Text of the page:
‘I Always Have a Foot Back in Time’: Radcliffe Bailey’s New Show in a Former School Building Turns an Eye on Collective Memory

    “Travelogue,” a survey of Bailey’s work, is on view at Jack Shainman’s outpost in upstate New York.

    Radcliffe Bailey, Windward Coast - West Coast Slave Trade (2009-18). Courtesy of Jack Shainman.

    The School, as Jack Shainman calls his exhibition space in a former Kinderhook, New York, school building, is an unconventional place to show art. Yet it’s a fitting spot for artist Radcliffe Bailey, whose new show “Travelogue” marks the fourth anniversary of the venue. After all, much of Bailey’s work is about looking back and questioning the ideas and systems that make us who we are.

    “I feel like I always have a foot back in time,” Bailey tells artnet News. “I’m constantly reminded of the past.”

    An Atlanta-based artist who operates at the intersection of painting and sculpture, Bailey often incorporates found objects into his work, from old photographs to vinyl records to bottle caps. Indeed, a great deal of his practice involves traveling through his own past. Working with Shainman, Bailey’s longtime dealer, the artist revisited 16 years of work for the exhibition, which operates like a mini-survey of his impressive career.

    Radcliffe Bailey. Courtesy of Jack Shainman. Photo: LaMont Hamilton.

    “It was interesting going through older work and looking at how things have changed,” he says. “There are parts of it that are very consistent.”

    That’s apparent when looking through the works in “Travelogue.” Despite the fact that they explore the mutability of identity, historical narratives, and collective memory—and were created over a large period of time—the works feel remarkably in tune with one another, even if the noise they create is, figuratively speaking, atonal.

    Installation view of “Travelogue,” The School, 2018. Courtesy of Jack Shainman.

    “I’ve never been the kind of person who thought the world was flat,” says Bailey, referring to his proclivity for sculpture and other forms of three-dimensional work. But he could just as easily have been talking about his appreciation for the relativism of ideas. In Bailey’s world, ideas, identities, and groups of people are all perpetually in flux.

    This shuffle is often complemented by the artist’s use of collage. See, for instance, the many mixed-media collages installed throughout the show. Featuring elements like found pictures of African statues, old photos of black men, sheet music, and hand-painted forms—sometimes all at once—the works hint at a symbolism that is hard to grasp.

    Radcliffe Bailey, Madagascar 1 (2016). Courtesy of Jack Shainman.

    The centerpiece of the exhibition is Windward Coast – West Coast Slave Trade (2009-18), a deconstructed set of piano keys that takes the shape of swelling waved on the gallery floor. Atop the splintery arrangement is a model ship and plaster bust of man, invoking the history of the Middle Passage and its influence on the contemporary diaspora.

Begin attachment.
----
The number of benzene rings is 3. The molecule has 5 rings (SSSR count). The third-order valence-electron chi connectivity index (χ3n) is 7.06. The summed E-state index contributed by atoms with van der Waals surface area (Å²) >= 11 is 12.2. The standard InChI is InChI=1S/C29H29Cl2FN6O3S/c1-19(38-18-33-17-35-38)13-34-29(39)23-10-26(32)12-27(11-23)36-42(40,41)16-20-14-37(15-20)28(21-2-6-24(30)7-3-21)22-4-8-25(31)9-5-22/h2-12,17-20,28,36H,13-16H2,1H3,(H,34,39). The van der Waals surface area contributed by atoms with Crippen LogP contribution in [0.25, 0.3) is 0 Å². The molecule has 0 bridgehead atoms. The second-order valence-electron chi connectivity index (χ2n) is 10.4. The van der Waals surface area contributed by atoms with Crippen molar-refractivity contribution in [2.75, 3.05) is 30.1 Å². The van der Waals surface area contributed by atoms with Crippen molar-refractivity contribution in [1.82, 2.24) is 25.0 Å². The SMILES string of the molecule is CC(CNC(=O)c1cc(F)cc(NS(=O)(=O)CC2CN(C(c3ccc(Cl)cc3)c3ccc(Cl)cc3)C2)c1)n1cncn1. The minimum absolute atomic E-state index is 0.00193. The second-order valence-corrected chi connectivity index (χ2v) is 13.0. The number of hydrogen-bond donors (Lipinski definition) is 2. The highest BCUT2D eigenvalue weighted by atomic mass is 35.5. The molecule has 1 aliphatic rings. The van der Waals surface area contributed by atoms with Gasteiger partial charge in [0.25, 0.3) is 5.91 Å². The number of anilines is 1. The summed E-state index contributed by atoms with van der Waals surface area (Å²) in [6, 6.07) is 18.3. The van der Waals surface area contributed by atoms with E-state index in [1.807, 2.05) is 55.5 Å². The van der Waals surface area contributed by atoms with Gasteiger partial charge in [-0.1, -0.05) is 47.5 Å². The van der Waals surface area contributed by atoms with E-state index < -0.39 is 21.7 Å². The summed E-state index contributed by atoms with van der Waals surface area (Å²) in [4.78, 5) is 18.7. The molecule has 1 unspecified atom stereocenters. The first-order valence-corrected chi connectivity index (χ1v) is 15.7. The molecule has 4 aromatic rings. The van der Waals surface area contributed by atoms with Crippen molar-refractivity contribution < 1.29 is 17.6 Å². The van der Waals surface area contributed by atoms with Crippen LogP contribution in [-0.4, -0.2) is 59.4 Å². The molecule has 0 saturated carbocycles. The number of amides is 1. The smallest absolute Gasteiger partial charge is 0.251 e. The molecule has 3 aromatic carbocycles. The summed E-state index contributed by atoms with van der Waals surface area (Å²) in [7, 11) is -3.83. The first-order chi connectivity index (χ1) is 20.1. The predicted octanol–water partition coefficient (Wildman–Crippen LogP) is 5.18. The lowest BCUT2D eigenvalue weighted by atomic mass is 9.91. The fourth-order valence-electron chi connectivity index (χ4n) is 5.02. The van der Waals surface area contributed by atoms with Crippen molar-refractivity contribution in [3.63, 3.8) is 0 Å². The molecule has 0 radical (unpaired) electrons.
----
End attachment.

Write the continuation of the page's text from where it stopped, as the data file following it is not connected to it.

Travel, both geographical and historical, is a theme that courses through much of the show. Trains in particular are present. They appear in the form of his sculptures constructed partly from pieces of railroad track—a link to Bailey’s father, a former railroad engineer—or through more nuanced symbols, like an oversized lantern—a reference to the Underground Railroad. (The School is also just a short trip away from the Amtrak line, which, according to the gallery, is the way most people get there from New York.)

    Radcliffe Bailey, Astro Black (2018). Courtesy of Jack Shainman.

    Bailey’s work, dealing as it does with the formation of black identity, feels particularly salient right now. He acknowledges this, even though he struggles with the idea of being a political artist.

    “I think, to a degree, people are falling asleep about what has happened,” says Bailey. “And now certain people and groups are capitalizing on those generations that are somewhat asleep, taking advantage of them and bringing back old, hateful ways. I can say that I don’t jump into politics, that I’m more fascinated with spiritual practices, but how can I not be political right now?”

    Installation view of “Travelogue,” The School, 2018. Courtesy of Jack Shainman.

    In addition to works by Bailey, “Travelogue” also features work by 10 other artists, six of whom are on Shainman’s roster. Installed throughout the show—like a smaller, complementary group show within the larger exhibition—are paintings by Nina Chanel Abney, Margaret Kilgallen, and Leslie Wayne, plus sculptures by Valérie Blass and Brad Kalhamer, and photographs by Gordon Parks (the father of Bailey’s wife), among others.

    Travelogue” is on view through October 6, 2018 at the School in Kinderhook, NY.

     


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